Of course, the NCAA, with its feigned indignation and indecipherable, unenforceable rule book, is a sham as well. The NCAA provides its mendacious members with the useful illusion of self-regulation, while both the malefactors and their prosecutors cling tenaciously to the Mother of All Lies—the fiction that "revenue sport" athletes who play football and basketball are actually part of the student body. What charade, what conspiracy of hypocrites has ever sustained itself so stubbornly in the face of all evidence and common sense? The "student athlete," at least the one wearing a helmet or knee-length shorts, is a tragic fantasy on which these venerable universities have staked, and lost, most of their stature and their self-respect. It's a fantasy that cleanly separates the sheep from the goats. Alumnus, sportswriter, legislator, or college president, anyone who even mentions these teams' "graduation rates" with a straight face is a phony or a fool.

College presidents are among the ones who trouble me the most. What do they see in the bathroom mirror on the morning of the big game? I've met a couple who find themselves entangled in the latest scandals. Chancellor Holden Thorp of UNC is a youngish scientist with an open, earnest manner and no apparent guile. I've met him several times; my wife and his mother are friends. Thorp typifies the first-time president, scarred only by faculty intrigues, who suddenly finds himself without a compass in the trackless jungle of deception that is big-time college sports. I saw a picture of Dr. Thorp in the paper the other day, flanked by his doomed coach and doomed athletic director. He looked like the proverbial deer in the headlights, and several years older than the last time we talked.

I've also met Gordon Gee, current president of Ohio State University. Dr. Gee, president of Vanderbilt when we met at a wedding in Nashville, typifies the wily fox who has weathered these storms at the helms of several universities. Engaging, facile, unmatched at the college president's core skill of seeming all things to all people, Gee can talk expertly about basketball or Victorian poets. If any president can survive campus recruiters who pimp coeds to high-school kids, it's Gordon Gee. When asked if he planned to fire Jim Tressel, he joked that he thought it was Tressel's prerogative to fire him. Yet even Gee, the nimble optimist who once won praise for eliminating the athletic director's office at Vanderbilt, must have dark moments when he wonders how the coaches and The Big Lie that supports them could have dragged great universities into the kind of moral quicksand that's swallowing Ohio State and Auburn.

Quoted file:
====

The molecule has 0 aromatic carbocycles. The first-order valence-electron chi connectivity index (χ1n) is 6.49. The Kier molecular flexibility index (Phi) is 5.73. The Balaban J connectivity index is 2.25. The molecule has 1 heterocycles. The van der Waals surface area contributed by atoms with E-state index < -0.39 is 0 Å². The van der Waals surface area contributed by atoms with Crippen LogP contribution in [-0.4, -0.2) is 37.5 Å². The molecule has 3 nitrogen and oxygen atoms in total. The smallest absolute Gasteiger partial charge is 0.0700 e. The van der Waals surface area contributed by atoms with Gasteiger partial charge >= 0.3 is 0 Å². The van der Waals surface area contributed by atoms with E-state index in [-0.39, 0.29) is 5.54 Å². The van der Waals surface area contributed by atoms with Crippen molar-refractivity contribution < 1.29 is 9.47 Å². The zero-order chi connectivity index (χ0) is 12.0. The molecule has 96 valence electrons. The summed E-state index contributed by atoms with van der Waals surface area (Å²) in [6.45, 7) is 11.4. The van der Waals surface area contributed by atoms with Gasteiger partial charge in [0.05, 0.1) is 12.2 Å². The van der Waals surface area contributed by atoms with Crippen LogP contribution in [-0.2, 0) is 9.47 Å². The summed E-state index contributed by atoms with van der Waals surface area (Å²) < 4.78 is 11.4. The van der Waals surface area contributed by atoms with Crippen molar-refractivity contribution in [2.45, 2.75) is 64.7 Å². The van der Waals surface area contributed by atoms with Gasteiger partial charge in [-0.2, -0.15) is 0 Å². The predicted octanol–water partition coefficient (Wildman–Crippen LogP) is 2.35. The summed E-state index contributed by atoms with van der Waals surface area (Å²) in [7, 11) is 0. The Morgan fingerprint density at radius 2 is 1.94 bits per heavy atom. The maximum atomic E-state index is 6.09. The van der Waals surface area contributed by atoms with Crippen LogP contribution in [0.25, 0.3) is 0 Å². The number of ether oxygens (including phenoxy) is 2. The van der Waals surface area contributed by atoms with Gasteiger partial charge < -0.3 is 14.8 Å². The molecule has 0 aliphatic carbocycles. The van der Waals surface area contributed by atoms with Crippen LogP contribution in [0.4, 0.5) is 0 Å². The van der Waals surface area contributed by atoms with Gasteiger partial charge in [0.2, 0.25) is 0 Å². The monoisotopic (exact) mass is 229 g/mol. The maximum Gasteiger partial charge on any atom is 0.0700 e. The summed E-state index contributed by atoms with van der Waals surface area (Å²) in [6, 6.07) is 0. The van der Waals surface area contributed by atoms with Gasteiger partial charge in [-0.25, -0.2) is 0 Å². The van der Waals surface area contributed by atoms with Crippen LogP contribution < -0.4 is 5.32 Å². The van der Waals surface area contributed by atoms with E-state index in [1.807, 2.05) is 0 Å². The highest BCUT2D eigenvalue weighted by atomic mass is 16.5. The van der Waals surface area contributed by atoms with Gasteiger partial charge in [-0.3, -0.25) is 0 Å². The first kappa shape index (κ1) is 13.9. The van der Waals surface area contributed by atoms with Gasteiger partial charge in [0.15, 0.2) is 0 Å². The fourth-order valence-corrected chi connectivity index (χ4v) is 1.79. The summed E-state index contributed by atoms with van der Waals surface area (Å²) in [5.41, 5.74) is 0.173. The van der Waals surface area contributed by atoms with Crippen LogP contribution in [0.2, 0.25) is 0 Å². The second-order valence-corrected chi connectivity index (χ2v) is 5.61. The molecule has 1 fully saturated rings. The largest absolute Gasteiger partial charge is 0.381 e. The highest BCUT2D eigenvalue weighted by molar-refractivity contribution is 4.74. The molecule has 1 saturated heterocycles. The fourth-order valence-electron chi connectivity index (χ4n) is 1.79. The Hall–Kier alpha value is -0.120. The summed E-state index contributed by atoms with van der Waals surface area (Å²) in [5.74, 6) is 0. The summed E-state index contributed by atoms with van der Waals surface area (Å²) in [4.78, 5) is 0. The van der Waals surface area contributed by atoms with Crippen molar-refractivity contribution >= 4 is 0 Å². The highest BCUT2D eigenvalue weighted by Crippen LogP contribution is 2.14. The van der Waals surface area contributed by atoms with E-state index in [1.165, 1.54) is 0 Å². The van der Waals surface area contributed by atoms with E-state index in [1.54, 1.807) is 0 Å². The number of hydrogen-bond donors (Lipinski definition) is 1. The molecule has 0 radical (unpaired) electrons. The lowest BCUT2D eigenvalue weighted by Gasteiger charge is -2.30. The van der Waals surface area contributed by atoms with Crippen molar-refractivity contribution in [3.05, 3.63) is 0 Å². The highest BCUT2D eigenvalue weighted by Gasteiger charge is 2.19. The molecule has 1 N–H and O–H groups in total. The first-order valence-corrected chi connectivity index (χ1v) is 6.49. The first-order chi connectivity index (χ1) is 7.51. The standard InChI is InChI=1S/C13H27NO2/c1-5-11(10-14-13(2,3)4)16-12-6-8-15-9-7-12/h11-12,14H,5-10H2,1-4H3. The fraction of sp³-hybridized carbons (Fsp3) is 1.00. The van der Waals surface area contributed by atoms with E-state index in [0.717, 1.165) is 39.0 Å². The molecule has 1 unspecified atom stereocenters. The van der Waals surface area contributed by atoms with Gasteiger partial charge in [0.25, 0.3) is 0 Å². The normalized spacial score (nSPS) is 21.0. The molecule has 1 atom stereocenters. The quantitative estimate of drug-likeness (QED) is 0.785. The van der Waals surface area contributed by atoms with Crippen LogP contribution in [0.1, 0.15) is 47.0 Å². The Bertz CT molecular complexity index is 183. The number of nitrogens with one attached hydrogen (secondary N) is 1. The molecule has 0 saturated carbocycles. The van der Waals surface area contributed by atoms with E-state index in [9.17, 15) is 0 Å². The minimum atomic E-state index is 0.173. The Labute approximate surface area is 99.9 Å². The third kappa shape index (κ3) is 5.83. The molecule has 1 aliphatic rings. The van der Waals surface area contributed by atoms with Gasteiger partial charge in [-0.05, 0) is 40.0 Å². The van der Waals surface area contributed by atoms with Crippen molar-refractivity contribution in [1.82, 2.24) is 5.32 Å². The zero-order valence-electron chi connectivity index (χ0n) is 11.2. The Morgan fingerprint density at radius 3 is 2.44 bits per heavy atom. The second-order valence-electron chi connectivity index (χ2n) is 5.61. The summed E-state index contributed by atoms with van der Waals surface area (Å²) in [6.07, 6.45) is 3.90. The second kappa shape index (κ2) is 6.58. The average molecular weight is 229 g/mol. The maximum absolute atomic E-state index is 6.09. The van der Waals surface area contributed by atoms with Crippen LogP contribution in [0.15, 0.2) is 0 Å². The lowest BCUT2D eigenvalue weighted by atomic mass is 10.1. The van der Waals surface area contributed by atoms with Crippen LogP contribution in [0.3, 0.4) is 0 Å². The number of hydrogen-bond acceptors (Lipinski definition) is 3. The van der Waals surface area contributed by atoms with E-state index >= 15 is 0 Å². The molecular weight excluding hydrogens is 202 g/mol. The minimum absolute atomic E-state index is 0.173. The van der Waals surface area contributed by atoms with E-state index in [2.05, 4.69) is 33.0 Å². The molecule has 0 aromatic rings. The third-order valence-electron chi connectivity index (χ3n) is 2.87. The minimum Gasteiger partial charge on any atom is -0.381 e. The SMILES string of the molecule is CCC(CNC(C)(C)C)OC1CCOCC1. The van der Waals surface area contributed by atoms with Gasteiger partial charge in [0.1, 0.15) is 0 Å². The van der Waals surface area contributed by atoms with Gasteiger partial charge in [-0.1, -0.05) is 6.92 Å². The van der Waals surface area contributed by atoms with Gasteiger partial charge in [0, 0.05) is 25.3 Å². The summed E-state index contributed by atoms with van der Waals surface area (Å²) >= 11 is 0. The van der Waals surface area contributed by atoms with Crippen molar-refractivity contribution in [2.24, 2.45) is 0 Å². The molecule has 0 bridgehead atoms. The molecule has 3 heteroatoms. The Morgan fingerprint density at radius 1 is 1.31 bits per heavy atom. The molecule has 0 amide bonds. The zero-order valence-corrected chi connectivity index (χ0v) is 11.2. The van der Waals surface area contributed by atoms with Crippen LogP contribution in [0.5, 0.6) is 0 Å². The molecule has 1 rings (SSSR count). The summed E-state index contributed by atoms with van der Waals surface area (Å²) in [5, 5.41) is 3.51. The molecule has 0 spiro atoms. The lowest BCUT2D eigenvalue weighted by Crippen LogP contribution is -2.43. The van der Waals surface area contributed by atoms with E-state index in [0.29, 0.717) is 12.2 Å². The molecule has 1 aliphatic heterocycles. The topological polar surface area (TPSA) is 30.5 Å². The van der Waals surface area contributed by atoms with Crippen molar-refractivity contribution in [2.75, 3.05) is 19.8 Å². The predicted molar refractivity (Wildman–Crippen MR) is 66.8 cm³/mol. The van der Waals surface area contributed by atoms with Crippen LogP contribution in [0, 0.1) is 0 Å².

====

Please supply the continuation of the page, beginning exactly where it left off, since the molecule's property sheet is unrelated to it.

Innocent or cynical, none of these scholars-turned-administrators ever imagined the professional and personal embarrassments that lay ahead. But just taking the office, in this culture, seems to mean swallowing The Lie and making it your own. William Friday, former president of North Carolina's university system, is the individual who deserves the most personal credit for desegregating and revitalizing higher education in our state. Friday, ever modest about his own accomplishments, told me once that his most frustrating failure was his inability, as a member of the Knight Commission, to initiate substantive reform of intercollegiate athletics. Far from considering solutions to their jock problem, most of the presidents Friday consulted were reluctant to agree that they had one. They were approximately as responsive and flexible as cigar-store Indians.

The box in which these administrators find themselves was carpentered by trustees who may not support them in disputes with the athletic department, and by fanatical armies of alumni and other boosters who—yearning to see themselves as members of the extended team—often serve voluntarily as the pimps, bagmen, and go-betweens in the most disgusting violations that come to light. The myth of the student athlete endures because it's as seamlessly self-serving as it is corrupt.

To concede that professional athletes are a lucrative sideshow with no organic connection to the institution is to lose face, luster, perhaps even revenue. Winning football and basketball games accelerates fundraising, the principal activity of the modern university, and stimulates admissions as well. Revenue is key. Legislatures may pass austerity budgets that force faculty downsizing and eliminate whole academic departments, yet they rarely raise objections to the multi-million-dollar salaries of successful head coaches or their huge staffs of assistants, each one paid more than most full professors.